The flooding conditions on this project required the entire project team to plan and develop alternative solutions to approaching the work. For example, the gate crew accessed their work area by boat and continued demolition and installation work once the water receded below the crest of the dam. The concrete crew used a hoist provided by Lisbon Hoist to install drilled anchor bars from the floodwater level to the top of the spillway; they moved the hoist from bay to bay while wading through the water. The formwork crew built bulkheads in the laydown yard and used the hoist for installation.

Brian Hartness, Travis Sherman, Brenda Petito, Bruce Hughes, John Ciolfi, Mike Crider, Stan Tyszko, Mark Murphy, Justin Drake, Walter Govern, Peter Aziz, John Garland, Gabe Sloane and Tom Mawhinney make up the manage-

ment team supporting the field crews.

4 71,896 Project Safe Hours

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ENR Mid-Atlantic Names Cianbro’s Rec Pier Project

“BEST SPECIALTY CONSTRUCTION”

Infrastructure Market On November 7, 2018, a team from Cianbro joined 300 other construction professionals from Delaware, Maryland, Pennsylvania, Virginia, West Virginia and the District of Columbia for ENR’s annual Best Regional Project awards banquet. Cianbro was on hand at the event in Baltimore to receive the Best Specialty Construction award for the Recreation Pier at The Wharf. After a year of effort, Cianbro’s work on the iconic recreation pier on Washington D.C.’s waterfront wrapped up in the fall of 2017 – on time and on budget. The unique structure is part of the ongoing revitalization effort known as “The Wharf,” and required a Cianbro pile driving regimen earlier in 2017 which set the foundation for a pier that showcases curvature. Once the 98 pile, 35 precast caps, and 92 panels were in place, the Cianbro team then tackled the task of completing the architectural features on board the pier. The wood decking of the pier is Kebony, and was curved into graceful shapes by Cianbro, despite conventional wisdom, which had proclaimed that the specialty wood was incapable of being curved. “We actually had the North American representative for Kebony come out to the job site and see the work that our crew had done here, and he was amazed at how we were able to curve the wood, and the workmanship that was put into this pier,” said Senior Project Engineer Mack Susi. “So, we had a sloped section that was curved. We have a lot of changes of elevation for the decking. And then we have a belvedere at the end, where the Kebony is curved along the fascia as well as up top by the fire feature. It’s a 22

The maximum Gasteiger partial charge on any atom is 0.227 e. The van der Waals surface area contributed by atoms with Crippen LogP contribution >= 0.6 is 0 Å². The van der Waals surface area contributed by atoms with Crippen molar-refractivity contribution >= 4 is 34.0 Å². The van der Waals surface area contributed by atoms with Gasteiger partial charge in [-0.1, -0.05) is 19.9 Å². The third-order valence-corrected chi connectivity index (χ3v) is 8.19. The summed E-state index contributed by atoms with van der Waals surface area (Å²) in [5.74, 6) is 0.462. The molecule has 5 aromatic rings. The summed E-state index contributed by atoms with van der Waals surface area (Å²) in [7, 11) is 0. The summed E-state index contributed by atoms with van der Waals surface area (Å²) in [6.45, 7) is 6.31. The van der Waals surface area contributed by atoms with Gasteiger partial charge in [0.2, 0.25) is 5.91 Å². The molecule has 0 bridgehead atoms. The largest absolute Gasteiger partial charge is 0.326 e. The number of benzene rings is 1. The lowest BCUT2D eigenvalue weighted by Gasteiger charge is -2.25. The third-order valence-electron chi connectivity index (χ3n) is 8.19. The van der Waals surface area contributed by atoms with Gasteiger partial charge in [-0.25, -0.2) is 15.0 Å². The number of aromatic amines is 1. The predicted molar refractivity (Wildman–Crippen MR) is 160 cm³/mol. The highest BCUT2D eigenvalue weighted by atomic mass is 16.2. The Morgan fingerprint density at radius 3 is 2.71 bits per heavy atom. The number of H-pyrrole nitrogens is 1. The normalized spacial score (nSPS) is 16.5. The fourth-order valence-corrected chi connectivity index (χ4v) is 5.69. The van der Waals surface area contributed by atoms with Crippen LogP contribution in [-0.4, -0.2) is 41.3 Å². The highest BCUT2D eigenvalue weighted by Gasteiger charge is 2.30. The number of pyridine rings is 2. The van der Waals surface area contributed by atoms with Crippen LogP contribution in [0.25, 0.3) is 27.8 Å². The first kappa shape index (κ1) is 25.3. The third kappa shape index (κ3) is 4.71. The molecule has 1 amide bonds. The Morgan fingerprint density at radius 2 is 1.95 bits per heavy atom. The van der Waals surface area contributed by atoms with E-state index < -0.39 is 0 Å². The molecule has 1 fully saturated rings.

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L to R: Mack Susi (Cianbro), Bruce Hughes (Cianbro), Ethan Herman (Cianbro), Miguel Correa (Moffatt and Nichol), Michael Bruce (PN Hoffman), Paul Landers (GEI), Gabe Sloane (Cianbro), Patrick Graney (Moffatt and Nichol)

really unique instance where you come up from a slope to a flat section, and that interface was really seamless on the pier. The crew and team members did a great job at making that work.” Kebony was chosen for the project because of its durability in the face of harsh weather. The expectation is that it will last longer and be a low-maintenance product for the owner for years to come. Additional highlights include a custom steel shade structure constructed

of two-inch diameter piping supplied by Cianbro’s Georgetown fabrication team, an ornamental guardrail with stainless steel mesh infill panels, elliptical Sapele top rail, Kebony benches, elliptical swings, floating wetlands, and a custom built 600,000 BTU natural gas stainless steel fire feature located on the belvedere at the end of the pier. Cianbro completed the Recreation Pier in 41,861 work hours and experienced ZERO lost time injuries, which is a direct reflection of Cianbro’s journey to Beyond Zero; the company’s commitment not only to have zero injuries, but to ensure every team member goes home in better condition than when they arrived. The pier is primarily for public use. In other words, there won’t be any private boaters coming over and using it, like at all the other piers at The Wharf. The Rec Pier is used for kayaks and paddle boards, and by people who want to enjoy the scenery, as well as the swings and the fire feature that Cianbro built on the pier’s deck. A jitney boat takes the public from the Rec Pier to nearby destinations like a golf course, pool, and tennis courts. The shuttle is free to the